Neck and shoulder pain
The most common cause of neck and shoulder pain is muscle tension in the neck and shoulders caused by static working positions and prolonged, uneven physical stress. Psychological factors such as stress or fatigue may also cause neck and shoulder pain.
Tense and overstressed neck and shoulder muscles can also cause headache particularly in the back of the head, temples or forehead. Typically, this “tension headache” worsens towards the afternoon and can be alleviated by light exercise such as taking a walk.
Neck and shoulder pain can sometimes be associated with numbness or pins and needles in the arms. These are signs of pressure on the nerve going to the upper limb. Neck and shoulder pain can also be associated with malocclusion (misalignment of the upper and lower teeth) or nocturnal bruxism (grinding or clenching the teeth).
- Take breaks from sitting and static working positions at least once every hour.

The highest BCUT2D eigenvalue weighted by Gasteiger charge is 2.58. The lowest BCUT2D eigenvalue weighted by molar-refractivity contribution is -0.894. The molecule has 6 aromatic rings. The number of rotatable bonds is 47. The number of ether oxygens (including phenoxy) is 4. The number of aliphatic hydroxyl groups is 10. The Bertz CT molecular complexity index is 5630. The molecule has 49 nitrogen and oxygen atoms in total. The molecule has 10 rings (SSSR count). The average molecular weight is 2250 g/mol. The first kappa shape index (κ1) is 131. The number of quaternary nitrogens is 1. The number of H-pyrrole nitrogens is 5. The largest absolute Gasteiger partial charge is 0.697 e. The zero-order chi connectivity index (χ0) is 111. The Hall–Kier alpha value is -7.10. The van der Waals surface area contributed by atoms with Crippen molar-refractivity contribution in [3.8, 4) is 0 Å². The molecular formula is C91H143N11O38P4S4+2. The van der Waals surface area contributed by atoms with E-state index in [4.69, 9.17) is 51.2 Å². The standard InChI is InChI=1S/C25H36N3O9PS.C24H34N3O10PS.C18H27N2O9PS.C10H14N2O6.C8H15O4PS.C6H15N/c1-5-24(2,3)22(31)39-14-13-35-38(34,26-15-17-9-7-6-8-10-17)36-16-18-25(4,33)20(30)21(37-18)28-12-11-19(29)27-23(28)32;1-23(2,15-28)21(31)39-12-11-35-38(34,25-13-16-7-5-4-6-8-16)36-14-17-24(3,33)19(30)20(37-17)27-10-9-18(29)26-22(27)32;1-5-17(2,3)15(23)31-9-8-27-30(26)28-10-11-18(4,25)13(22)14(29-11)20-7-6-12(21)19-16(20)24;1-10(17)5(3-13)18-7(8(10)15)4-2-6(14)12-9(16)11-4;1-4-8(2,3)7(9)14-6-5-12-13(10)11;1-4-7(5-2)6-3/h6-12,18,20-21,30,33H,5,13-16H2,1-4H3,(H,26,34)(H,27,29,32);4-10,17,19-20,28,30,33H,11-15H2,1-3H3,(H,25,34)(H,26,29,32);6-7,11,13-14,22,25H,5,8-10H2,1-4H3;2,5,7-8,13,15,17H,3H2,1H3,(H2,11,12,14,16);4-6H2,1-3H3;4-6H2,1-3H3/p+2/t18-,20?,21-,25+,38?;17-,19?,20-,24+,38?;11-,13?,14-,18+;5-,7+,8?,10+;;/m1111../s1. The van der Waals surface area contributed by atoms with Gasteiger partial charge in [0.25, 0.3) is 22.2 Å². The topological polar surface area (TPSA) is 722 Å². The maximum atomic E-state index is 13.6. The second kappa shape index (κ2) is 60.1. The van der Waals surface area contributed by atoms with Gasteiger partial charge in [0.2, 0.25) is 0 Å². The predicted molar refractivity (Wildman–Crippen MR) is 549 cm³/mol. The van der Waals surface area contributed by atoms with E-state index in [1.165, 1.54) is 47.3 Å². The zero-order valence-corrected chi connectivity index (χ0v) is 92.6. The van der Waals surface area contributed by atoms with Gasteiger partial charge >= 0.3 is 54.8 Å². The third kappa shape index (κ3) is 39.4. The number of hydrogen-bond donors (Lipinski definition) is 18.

- Be aware of your posture and working positions.
- Increase the mobility of your upper back and neck by exercising.
- Do breathing exercises.
- You can also use heat therapy to try and alleviate muscle tension.
When should I see a doctor?
See a healthcare professional if:
- your pain is caused by a trauma or an accident;
- your pain is accompanied by dizziness, nausea, vision problems, chest pain or balance problems;
- your pain started suddenly and is associated with fever or poor general condition; or
- your pain is intolerable and it developed rapidly.
When should you see a physiotherapist?
See a physiotherapist if:
- you have pain that is not alleviated by self-care related to your working position or when sitting;
- your pain is intermittent and has persisted for a long time; or
- your pain is accompanied by numbness or pins and needles in the upper limbs.
Information source: The Finnish Medical Society Duodecim
FSHS Physiotherapist / 5 July 2022